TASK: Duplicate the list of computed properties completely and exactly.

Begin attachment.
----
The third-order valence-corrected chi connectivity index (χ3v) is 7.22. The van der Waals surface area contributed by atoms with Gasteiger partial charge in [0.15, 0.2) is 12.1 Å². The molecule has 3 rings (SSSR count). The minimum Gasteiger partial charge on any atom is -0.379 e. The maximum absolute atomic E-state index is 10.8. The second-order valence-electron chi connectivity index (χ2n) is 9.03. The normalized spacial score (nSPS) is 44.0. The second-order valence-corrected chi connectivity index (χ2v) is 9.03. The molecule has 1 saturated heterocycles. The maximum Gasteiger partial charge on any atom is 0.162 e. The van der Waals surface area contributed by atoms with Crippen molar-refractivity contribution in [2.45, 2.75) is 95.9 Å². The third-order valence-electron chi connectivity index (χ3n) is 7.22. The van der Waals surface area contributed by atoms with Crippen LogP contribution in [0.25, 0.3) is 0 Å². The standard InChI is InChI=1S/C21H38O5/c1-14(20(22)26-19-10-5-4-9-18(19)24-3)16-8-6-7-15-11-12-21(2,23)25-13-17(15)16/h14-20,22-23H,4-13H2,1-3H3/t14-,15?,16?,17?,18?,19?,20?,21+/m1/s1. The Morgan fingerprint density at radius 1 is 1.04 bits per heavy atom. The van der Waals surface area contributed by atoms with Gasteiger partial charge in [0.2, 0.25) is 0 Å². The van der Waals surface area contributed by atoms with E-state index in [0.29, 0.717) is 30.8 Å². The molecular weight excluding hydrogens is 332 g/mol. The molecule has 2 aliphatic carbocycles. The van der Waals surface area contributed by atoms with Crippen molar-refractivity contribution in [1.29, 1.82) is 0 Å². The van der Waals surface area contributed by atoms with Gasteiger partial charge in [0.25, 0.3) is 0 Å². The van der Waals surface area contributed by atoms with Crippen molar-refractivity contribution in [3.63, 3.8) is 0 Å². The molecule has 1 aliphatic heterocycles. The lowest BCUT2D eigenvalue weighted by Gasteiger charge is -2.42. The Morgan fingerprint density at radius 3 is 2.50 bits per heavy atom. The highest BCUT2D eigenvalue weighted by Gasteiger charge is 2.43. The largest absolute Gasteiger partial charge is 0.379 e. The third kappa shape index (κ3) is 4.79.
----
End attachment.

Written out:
The third-order valence-corrected chi connectivity index (χ3v) is 7.22. The van der Waals surface area contributed by atoms with Gasteiger partial charge in [0.15, 0.2) is 12.1 Å². The molecule has 3 rings (SSSR count). The minimum Gasteiger partial charge on any atom is -0.379 e. The maximum absolute atomic E-state index is 10.8. The second-order valence-electron chi connectivity index (χ2n) is 9.03. The normalized spacial score (nSPS) is 44.0. The second-order valence-corrected chi connectivity index (χ2v) is 9.03. The molecule has 1 saturated heterocycles. The maximum Gasteiger partial charge on any atom is 0.162 e. The van der Waals surface area contributed by atoms with Crippen molar-refractivity contribution in [2.45, 2.75) is 95.9 Å². The third-order valence-electron chi connectivity index (χ3n) is 7.22. The van der Waals surface area contributed by atoms with Crippen LogP contribution in [0.25, 0.3) is 0 Å². The standard InChI is InChI=1S/C21H38O5/c1-14(20(22)26-19-10-5-4-9-18(19)24-3)16-8-6-7-15-11-12-21(2,23)25-13-17(15)16/h14-20,22-23H,4-13H2,1-3H3/t14-,15?,16?,17?,18?,19?,20?,21+/m1/s1. The Morgan fingerprint density at radius 1 is 1.04 bits per heavy atom. The van der Waals surface area contributed by atoms with Gasteiger partial charge in [0.2, 0.25) is 0 Å². The van der Waals surface area contributed by atoms with E-state index in [0.29, 0.717) is 30.8 Å². The molecular weight excluding hydrogens is 332 g/mol. The molecule has 2 aliphatic carbocycles. The van der Waals surface area contributed by atoms with Crippen molar-refractivity contribution in [1.29, 1.82) is 0 Å². The van der Waals surface area contributed by atoms with Gasteiger partial charge in [0.25, 0.3) is 0 Å². The van der Waals surface area contributed by atoms with Crippen molar-refractivity contribution in [3.63, 3.8) is 0 Å². The molecule has 1 aliphatic heterocycles. The lowest BCUT2D eigenvalue weighted by Gasteiger charge is -2.42. The Morgan fingerprint density at radius 3 is 2.50 bits per heavy atom. The highest BCUT2D eigenvalue weighted by Gasteiger charge is 2.43. The largest absolute Gasteiger partial charge is 0.379 e. The third kappa shape index (κ3) is 4.79.